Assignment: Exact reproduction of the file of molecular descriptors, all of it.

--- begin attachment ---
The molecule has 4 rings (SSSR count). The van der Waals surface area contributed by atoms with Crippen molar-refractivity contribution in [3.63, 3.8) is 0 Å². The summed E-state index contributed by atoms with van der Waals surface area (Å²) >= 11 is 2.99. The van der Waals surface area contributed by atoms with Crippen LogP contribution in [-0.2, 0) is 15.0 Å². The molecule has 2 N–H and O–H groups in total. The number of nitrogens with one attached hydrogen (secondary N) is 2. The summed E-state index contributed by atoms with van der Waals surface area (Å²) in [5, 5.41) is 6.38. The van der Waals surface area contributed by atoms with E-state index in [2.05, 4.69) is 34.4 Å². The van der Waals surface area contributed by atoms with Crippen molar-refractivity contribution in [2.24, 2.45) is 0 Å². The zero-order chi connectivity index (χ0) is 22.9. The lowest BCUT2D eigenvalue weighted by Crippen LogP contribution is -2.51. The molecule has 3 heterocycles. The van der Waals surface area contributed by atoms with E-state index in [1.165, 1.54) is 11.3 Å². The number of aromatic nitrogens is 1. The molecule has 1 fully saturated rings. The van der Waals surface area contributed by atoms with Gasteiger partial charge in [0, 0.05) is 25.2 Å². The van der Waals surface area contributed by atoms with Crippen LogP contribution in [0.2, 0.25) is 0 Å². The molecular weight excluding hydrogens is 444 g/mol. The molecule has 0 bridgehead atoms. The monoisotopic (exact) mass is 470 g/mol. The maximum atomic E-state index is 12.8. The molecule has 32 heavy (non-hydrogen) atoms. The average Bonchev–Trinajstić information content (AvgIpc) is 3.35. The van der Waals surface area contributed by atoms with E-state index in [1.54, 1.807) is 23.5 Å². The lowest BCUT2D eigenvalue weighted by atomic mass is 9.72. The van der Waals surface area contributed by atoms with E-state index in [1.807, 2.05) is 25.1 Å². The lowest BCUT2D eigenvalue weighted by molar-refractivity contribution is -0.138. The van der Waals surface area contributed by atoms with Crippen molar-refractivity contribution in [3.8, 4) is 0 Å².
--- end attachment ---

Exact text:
The molecule has 4 rings (SSSR count). The van der Waals surface area contributed by atoms with Crippen molar-refractivity contribution in [3.63, 3.8) is 0 Å². The summed E-state index contributed by atoms with van der Waals surface area (Å²) >= 11 is 2.99. The van der Waals surface area contributed by atoms with Crippen LogP contribution in [-0.2, 0) is 15.0 Å². The molecule has 2 N–H and O–H groups in total. The number of nitrogens with one attached hydrogen (secondary N) is 2. The summed E-state index contributed by atoms with van der Waals surface area (Å²) in [5, 5.41) is 6.38. The van der Waals surface area contributed by atoms with E-state index in [2.05, 4.69) is 34.4 Å². The van der Waals surface area contributed by atoms with Crippen molar-refractivity contribution in [2.24, 2.45) is 0 Å². The zero-order chi connectivity index (χ0) is 22.9. The lowest BCUT2D eigenvalue weighted by Crippen LogP contribution is -2.51. The molecule has 3 heterocycles. The van der Waals surface area contributed by atoms with E-state index in [1.165, 1.54) is 11.3 Å². The number of aromatic nitrogens is 1. The molecule has 1 fully saturated rings. The van der Waals surface area contributed by atoms with Gasteiger partial charge in [0, 0.05) is 25.2 Å². The van der Waals surface area contributed by atoms with Crippen LogP contribution in [0.2, 0.25) is 0 Å². The molecular weight excluding hydrogens is 444 g/mol. The molecule has 0 bridgehead atoms. The monoisotopic (exact) mass is 470 g/mol. The maximum atomic E-state index is 12.8. The molecule has 32 heavy (non-hydrogen) atoms. The average Bonchev–Trinajstić information content (AvgIpc) is 3.35. The van der Waals surface area contributed by atoms with E-state index in [1.54, 1.807) is 23.5 Å². The lowest BCUT2D eigenvalue weighted by atomic mass is 9.72. The van der Waals surface area contributed by atoms with E-state index in [1.807, 2.05) is 25.1 Å². The lowest BCUT2D eigenvalue weighted by molar-refractivity contribution is -0.138. The van der Waals surface area contributed by atoms with Crippen molar-refractivity contribution in [3.8, 4) is 0 Å².